A disagreement broke out when his ex-wife’s father, Mitchell Hooke, asked Burgess to leave Mr Hooke’s Southern Highlands property.

Burgess told the court the verbal argument began when his agreed visitation time with the children was up.

He recalled becoming angry when Mr Hooke said “time’s up, let’s go”.

“I told Mitch I thought this was inhumane,” he said.

“I didn’t want to leave my children with Mitch … I don’t trust him.”

He claims Mr Hooke left the children unattended when he followed Burgess outside as he attempted to leave.

“They were then alone inside the house,” he said.

His ex-wife Phoebe Burgess was on her way home at the time.

Sam Burgess with his former wife Phoebe.(Instagram)

Burgess told the court the argument heated up when Mr Hooke threatened him in saying: “I’m going to ruin your career if it’s the last thing I do.”

“He shouted at me … he said f**k you Sam … I said f**k you Mitch, you’re a piece of shit,” Burgess said.

“He said, ‘Sam, nobody loves you. Your own family doesn’t love you. We love you and you’re throwing it all away’.”

The court heard Mr Hooke’s other daughter, Harriet, intervened and took her father inside.

The prosecution told the court two police officers noted Mr Hooke was “visibly shaken” following the incident.

Burgess admitted he drank four schooners of beer at a local pub before he went to visit his children.

He claimed he was not affected by alcohol and considered himself “sober”.

Sam Burgess in court over argument

Mr Hooke denied suggestions he was the aggressor in the argument by raising infidelity in the marriage and threatening to “destroy” Burgess.

Burgess has pleaded not guilty to charges of intimidation and common assault.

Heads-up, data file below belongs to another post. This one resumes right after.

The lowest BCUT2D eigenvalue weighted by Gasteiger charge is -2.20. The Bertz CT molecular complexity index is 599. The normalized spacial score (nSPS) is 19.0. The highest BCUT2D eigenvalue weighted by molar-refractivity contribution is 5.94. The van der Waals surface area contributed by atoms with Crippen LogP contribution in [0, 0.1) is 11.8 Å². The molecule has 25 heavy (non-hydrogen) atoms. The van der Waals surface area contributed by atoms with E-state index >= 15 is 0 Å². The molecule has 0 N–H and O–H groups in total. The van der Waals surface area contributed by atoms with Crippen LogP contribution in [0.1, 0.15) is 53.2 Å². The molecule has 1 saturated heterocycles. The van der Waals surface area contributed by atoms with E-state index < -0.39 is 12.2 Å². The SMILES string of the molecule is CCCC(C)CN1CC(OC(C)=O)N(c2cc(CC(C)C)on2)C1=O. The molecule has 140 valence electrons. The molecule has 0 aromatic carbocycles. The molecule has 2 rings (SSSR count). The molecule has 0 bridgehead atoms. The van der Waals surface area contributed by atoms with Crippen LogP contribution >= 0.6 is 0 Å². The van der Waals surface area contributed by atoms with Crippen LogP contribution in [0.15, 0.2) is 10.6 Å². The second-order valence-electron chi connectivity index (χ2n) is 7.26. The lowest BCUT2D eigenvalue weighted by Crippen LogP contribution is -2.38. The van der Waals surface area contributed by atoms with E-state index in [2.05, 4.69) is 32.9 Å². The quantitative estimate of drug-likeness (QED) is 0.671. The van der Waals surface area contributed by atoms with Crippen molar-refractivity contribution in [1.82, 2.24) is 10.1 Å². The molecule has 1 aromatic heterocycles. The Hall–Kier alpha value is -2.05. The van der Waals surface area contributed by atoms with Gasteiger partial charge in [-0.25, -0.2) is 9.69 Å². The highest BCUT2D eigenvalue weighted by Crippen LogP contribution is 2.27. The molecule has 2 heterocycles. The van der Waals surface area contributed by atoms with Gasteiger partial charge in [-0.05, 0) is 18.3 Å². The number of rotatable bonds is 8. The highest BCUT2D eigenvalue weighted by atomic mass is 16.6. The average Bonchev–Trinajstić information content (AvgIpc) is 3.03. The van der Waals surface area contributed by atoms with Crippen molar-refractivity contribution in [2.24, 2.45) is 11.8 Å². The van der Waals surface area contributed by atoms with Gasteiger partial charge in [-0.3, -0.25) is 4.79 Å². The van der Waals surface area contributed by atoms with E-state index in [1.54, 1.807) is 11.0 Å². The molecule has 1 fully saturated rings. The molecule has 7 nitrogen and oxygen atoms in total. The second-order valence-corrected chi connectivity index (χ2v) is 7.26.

A decision is expected to be handed down on February 5.

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What we know about NSW’s latest coronavirus cluster

Sydney’s Northern Beaches have become the focus of the nation’s coronavirus experts, with the region ground zero for New South Wales’ latest coronavirus outbreak.

Twelve new COVID-19 cases were confirmed there late on Thursday, taking the total number in the cluster to 17.

The infections are the state’s first cases of community transmission in more than a fortnight.

Here’s what we know.

The cluster likely started at Avalon RSL

That’s the theory NSW Chief Health Officer Kerry Chant is working off until more evidence becomes available.

She has urged anyone who attended the club to be tested for coronavirus.

“Our working hypothesis is that someone at that RSL club was potentially the source of infection for a number of subsequent cases,” Dr Chant said.

Genomic testing results to confirm the infections’ origin are expected soon.

Authorities want to know if the Northern Beaches cases are linked to two original, earlier cases and an airport driver on the other side of Sydney who tested positive on Wednesday.